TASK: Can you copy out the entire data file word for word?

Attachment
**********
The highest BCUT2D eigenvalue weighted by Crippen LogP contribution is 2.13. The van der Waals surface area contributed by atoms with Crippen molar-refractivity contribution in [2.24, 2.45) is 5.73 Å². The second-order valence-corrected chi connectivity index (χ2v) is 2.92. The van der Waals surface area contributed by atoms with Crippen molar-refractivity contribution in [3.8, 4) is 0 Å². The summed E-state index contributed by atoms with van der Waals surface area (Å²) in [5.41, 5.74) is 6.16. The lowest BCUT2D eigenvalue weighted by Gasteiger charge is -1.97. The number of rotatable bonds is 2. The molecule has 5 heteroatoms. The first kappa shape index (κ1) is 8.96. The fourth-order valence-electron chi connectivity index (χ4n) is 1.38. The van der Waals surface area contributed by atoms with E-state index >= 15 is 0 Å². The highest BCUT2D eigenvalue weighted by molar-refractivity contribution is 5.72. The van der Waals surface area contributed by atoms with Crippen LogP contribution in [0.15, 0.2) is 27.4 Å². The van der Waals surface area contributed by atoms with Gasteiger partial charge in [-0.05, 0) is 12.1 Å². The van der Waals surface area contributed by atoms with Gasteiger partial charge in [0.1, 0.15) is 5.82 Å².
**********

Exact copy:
The highest BCUT2D eigenvalue weighted by Crippen LogP contribution is 2.13. The van der Waals surface area contributed by atoms with Crippen molar-refractivity contribution in [2.24, 2.45) is 5.73 Å². The second-order valence-corrected chi connectivity index (χ2v) is 2.92. The van der Waals surface area contributed by atoms with Crippen molar-refractivity contribution in [3.8, 4) is 0 Å². The summed E-state index contributed by atoms with van der Waals surface area (Å²) in [5.41, 5.74) is 6.16. The lowest BCUT2D eigenvalue weighted by Gasteiger charge is -1.97. The number of rotatable bonds is 2. The molecule has 5 heteroatoms. The first kappa shape index (κ1) is 8.96. The fourth-order valence-electron chi connectivity index (χ4n) is 1.38. The van der Waals surface area contributed by atoms with E-state index >= 15 is 0 Å². The highest BCUT2D eigenvalue weighted by molar-refractivity contribution is 5.72. The van der Waals surface area contributed by atoms with Crippen LogP contribution in [0.15, 0.2) is 27.4 Å². The van der Waals surface area contributed by atoms with Gasteiger partial charge in [-0.05, 0) is 12.1 Å². The van der Waals surface area contributed by atoms with Gasteiger partial charge in [0.1, 0.15) is 5.82 Å².